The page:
Regardless of the causes of secondary infertility, a well-balanced, premium supplement can contribute to a greater chance of pregnancy, making them a highly recommended addition to any fertility treatment plan. 

In Vitro Fertilisation

In-vitro fertilisation10 is a procedure that involves combining a woman’s egg and man’s sperm outside the body within a laboratory setting, for the purpose of creating embryos. The most viable embryos are then carefully selected and surgically implanted into the woman's uterus, significantly improving the likelihood of pregnancy. 

IVF is a highly effective solution for those living with ovulatory disorders, blocked fallopian tubes, endometriosis, or unexplained infertility. It’s also a popular and suitable option for individuals with a history of recurrent pregnancy loss or genetic disorders. However, it’s important to note that IVF is a time-consuming and expensive process. 

Surgical Procedures

Surgical interventions are a promising solution for both men and women who are facing secondary infertility — especially if there’s an underlying anatomical issue contributing to the difficulty of conceiving. Men, for example, can have a varicocelectomy11 to enlarge the veins inside the scrotum, making it easier for sperm to travel from the testicals and through to the vans deferens. 

Women can choose a tuboplasty12 or salpingostomy13 to remove blockages from the fallopian tubes and provide a clearer pathway for eggs making their way to the uterus. Or, if the woman has been diagnosed with endometriosis,14 she can undergo a laparoscopy15 to remove any affected tissue and improve her chances of getting pregnant. 

Only a doctor will be able to determine which surgical procedure, if any, will result in a positive outcome for you.


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1“Secondary Infertility.” Cleveland Clinic, https://my.clevelandclinic.org/health/diseases/21139-secondary-infertility. Accessed 12 Jan. 2024.

2 “Mum Reveals Heartbreak of Secondary Infertility.” Bourn Hall Clinic, 3 Sept. 2021, https://www.bournhall.co.uk/fertilityblog/heartbreak-of-secondary-infertility/.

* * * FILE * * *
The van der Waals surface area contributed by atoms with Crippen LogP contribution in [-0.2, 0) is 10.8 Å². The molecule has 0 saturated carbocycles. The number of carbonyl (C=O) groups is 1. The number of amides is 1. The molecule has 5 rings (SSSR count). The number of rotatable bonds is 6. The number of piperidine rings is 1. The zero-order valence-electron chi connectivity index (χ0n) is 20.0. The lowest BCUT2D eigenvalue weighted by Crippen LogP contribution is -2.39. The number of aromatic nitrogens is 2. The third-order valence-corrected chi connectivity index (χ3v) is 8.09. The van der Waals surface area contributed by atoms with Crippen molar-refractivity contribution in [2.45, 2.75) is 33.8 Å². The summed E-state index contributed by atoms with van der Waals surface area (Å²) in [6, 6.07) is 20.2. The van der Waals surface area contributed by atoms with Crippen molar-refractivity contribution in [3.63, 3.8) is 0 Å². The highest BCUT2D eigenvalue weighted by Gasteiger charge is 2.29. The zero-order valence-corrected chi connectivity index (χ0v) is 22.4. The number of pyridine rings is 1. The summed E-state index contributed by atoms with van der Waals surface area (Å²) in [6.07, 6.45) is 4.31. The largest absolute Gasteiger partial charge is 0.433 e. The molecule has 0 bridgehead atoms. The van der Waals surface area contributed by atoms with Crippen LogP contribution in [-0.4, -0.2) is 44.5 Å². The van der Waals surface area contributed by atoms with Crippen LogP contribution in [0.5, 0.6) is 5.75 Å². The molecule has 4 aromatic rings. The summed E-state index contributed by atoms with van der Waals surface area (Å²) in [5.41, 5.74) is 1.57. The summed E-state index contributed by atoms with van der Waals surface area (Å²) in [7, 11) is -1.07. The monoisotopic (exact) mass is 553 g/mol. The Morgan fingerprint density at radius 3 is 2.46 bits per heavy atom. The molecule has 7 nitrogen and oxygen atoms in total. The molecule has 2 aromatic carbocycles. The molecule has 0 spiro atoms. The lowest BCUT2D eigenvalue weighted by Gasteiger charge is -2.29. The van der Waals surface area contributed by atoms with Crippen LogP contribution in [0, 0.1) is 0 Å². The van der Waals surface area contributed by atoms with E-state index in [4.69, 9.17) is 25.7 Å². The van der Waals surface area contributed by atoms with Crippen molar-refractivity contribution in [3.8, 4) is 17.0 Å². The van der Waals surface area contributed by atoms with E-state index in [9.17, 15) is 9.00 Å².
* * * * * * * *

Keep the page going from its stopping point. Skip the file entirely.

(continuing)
3 “Secondary Infertility.” Penn Medicine. https://www.pennmedicine.org/for-patients-and-visitors/find-a-program-or-service/penn-fertility-care/secondary-infertility. Accessed 12 Jan. 2024.

4 “Secondary Infertility: Causes, Statistics, Treatment Options, and More.” Medical News Today. 30 June 2022, https://www.medicalnewstoday.com/articles/secondary-infertility.

5 Katib, Atif Abdulhamid, et al. “Secondary Infertility and the Aging Male, Overview.” Central European Journal of Urology, vol. 67, no. 2, 2014, pp. 184–88. PubMed Central, https://www.ncbi.nlm.nih.gov/pmc/articles/PMC4132591/.

6 “Secondary Infertility.” Cleveland Clinic, https://my.clevelandclinic.org/health/diseases/21139-secondary-infertility. Accessed 12 Jan. 2024.

7 “Ovulation Disorders.” Reproductive Science Center of New Jersey, https://fertilitynj.com/infertility/female-infertility/ovulation-disorders/. Accessed 12 Jan. 2024.

8 Skoracka, Kinga, et al. “Female Fertility and the Nutritional Approach: The Most Essential Aspects.” Advances in Nutrition, vol. 12, no. 6, June 2021, pp. 2372–86. PubMed Central, https://www.ncbi.nlm.nih.gov/pmc/articles/PMC8634384/.

9 Avenue, 677 Huntington, et al. “Excess Weight May Affect Sperm Production, Reduce Fertility in Men.” Harvard News, 15 Mar. 2012, https://www.hsph.harvard.edu/news/hsph-in-the-news/excess-weight-sperm-fertility/.

10 “IVF.” NHS. 20 Oct. 2017, https://www.nhs.uk/conditions/ivf/.

11 “Varicocelectomy: Purpose, Surgery, Risks & Recovery.” Cleveland Clinic, https://my.clevelandclinic.org/health/treatments/24234-varicocelectomy. Accessed 12 Jan. 2024.

12 Yassaee, Fakhrolmolouk. “Tuboplasty as a Reversal Macrosurgery for Tubal Ligation, Is Pregnancy Possible? A Case Series.” Iranian Journal of Reproductive Medicine, vol. 12, no. 5, May 2014, pp. 361–64. PubMed Central, https://www.ncbi.nlm.nih.gov/pmc/articles/PMC4094663/.

13 “Salpingostomy - an Overview.” ScienceDirect. https://www.sciencedirect.com/topics/medicine-and-dentistry/salpingostomy. Accessed 12 Jan. 2024.

14 “Endometriosis - Symptoms and Causes.” Mayo Clinic, https://www.mayoclinic.org/diseases-conditions/endometriosis/symptoms-causes/syc-20354656. Accessed 12 Jan. 2024.

15Laparoscopy. 19 Nov. 2019, https://www.hopkinsmedicine.org/health/treatment-tests-and-therapies/laparoscopy.